Nike ‘Dream Crazy’

Nike ‘Dream Crazy’

Nike recently announced NFL star Colin Kaepernick as the face for its latest “Just Do It’ campaign. The advertisement features a black and white close-up of Kaepernicks face with the text “Believe in something. Even if it means sacrificing everything” written at the bottom of the ad. Kaepernick has been a controversial player since August 2016 when he kneeled during the US national anthem to protest police brutality and racial injustice. Besides Kaepernick, other athletes featured in the 30-year-anniversary campaign include Odell Beckham Jr., Shaquem Griffin, Lacey Baker, LeBron James and Serena Williams.

Reactions to the Just Do It / Dream Crazy

Ever since Colin Kaepernick tweeted the ad, Nike’s new controversial campaign has quickly become the centre of conversation. The campaign has received notable (and very predictable) backlash, escalating to people who disapprove of the campaign burning their Nike merchandise, and hashtags including #JustBurnIt, #BoycottNike, spreading fast on social media. Even President Trump got involved in the conversation, partially causing the Nike share price to have dropped by 4%. Nike released their “Dream Crazy” video, which in the following 48 hours was viewed over 5 million times. 

Nike has taken a public stance on correcting social injustice with their latest campaign by presenting a provocative message aimed to foster debate and discussion. But why would a company like Nike risk provoking consumer outrage? As marketers, we argue that the answer lies in the benefits of running a cause-related campaign and publicly taking a stance on a current social issue.

Why risk it with a campaign like this? 

Consumers want to feel represented by companies they buy from. They want to feel seen and understood, so that their specific consumption needs can be met. Advocating for a social cause can be a way of reaching out, and allowing consumers to identify with the company. Nike’s campaign can be noted to be in line with an inclusive marketing strategy, targeting those consumers who feel underrepresented and whose consumption needs diverge from the mass markets. In a way you could argue that with such a fractured modern society, every sub group feels under-represented; is this campaign for all of us?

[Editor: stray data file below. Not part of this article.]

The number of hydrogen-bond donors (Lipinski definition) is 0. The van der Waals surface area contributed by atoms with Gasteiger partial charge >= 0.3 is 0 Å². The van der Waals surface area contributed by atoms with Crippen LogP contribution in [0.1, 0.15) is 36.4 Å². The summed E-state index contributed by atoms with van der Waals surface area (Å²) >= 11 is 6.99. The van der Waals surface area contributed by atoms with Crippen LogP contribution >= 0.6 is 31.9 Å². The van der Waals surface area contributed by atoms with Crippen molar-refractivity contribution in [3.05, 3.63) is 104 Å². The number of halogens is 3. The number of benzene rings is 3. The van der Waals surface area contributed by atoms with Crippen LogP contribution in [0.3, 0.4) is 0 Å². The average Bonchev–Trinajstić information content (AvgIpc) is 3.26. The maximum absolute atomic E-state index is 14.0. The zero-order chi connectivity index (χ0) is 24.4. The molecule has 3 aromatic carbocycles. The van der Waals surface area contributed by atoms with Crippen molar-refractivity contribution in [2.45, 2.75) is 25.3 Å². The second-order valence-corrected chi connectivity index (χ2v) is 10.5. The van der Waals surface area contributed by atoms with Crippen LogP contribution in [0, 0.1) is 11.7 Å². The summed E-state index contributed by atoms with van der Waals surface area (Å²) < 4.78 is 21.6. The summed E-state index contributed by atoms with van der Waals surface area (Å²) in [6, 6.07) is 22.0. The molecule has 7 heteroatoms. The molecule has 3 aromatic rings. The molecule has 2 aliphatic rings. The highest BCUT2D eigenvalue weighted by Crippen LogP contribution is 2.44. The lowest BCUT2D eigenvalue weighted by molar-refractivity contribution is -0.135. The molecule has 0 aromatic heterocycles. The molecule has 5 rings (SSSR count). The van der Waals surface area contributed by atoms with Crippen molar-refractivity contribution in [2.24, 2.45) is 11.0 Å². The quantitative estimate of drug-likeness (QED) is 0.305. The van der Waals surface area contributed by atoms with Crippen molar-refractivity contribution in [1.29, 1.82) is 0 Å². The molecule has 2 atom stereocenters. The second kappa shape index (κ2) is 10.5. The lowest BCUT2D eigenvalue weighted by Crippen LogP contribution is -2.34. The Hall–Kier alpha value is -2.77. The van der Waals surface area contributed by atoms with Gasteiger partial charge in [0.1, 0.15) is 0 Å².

In a recent industry report for the footwear industry, it is highlighted that especially millennial consumers are increasingly concerned about sustainability and social responsibility. Therefore it is not particularly surprising that the target audience for Nike’s newest campaign has been set to be the new generation of athletes, more specifically, consumers between the age 15 and 17. Even outside the sports industry, the young generations have been described as the “activist consumers”, illustrating that corporate values play an even bigger role in purchasing decisions, thus incentivising companies to advocate for a relevant and timely cause. 

Does it work? Examples from other cause-related marketing campaigns:

Taking a stance on a social issue or raising awareness on social injustice is not a new phenomenon. For example Benetton has a long history of producing strong and even shocking ads to point out social injustices. By taking a point of view on these issues, the campaigns aim to raise awareness and encourage action. Benetton has taken a stance on a variety of social issues, including violence and hate speech with their UnHate campaign in 2011, violence against women with together with UN Women in 2014, and most recently, EU’s Mediterranean Migrant Crisis in 2018. 

Besides just pointing out injustice, cause-related marketing campaigns can drive a real behavioural change. A successful example of this can be noted to be Sport England’s This Girl Can -Campaign in 2015 that got 1.6 million women exercising, and thus made notable progress towards closing the gender gap present in sports and exercise.

In addition to tacking social issues, companies are also taking direct political stances. For example  the jewellery company Tiffany & Co. have directly called our President Trump for his policies towards climate change, while Apple and Facebook have voiced their opinions against Trump’s immigration bans. Even in the UK, brewing company Tennents have taken a stance towards Trump with their Tiny Cans For Tiny Hands campaign on social media, which was timed perfectly for his visit in Scotland last Summer.

Overall, it can be argued that Nike’s recent “Just Do It” campaign is a subset of a wider change driven by consumer activism and demand for corporate social responsibility. Nevertheless, you can’t accuse Nike for lacking courage, as it can be argued that taking a stance on social justice issues with Kaepernick, and the other featured athletes is a bold move. 

As Maya Angelou once said,

“I believe that the most important single thing, beyond discipline and creativity is daring to dare.” 

Maya Angelou



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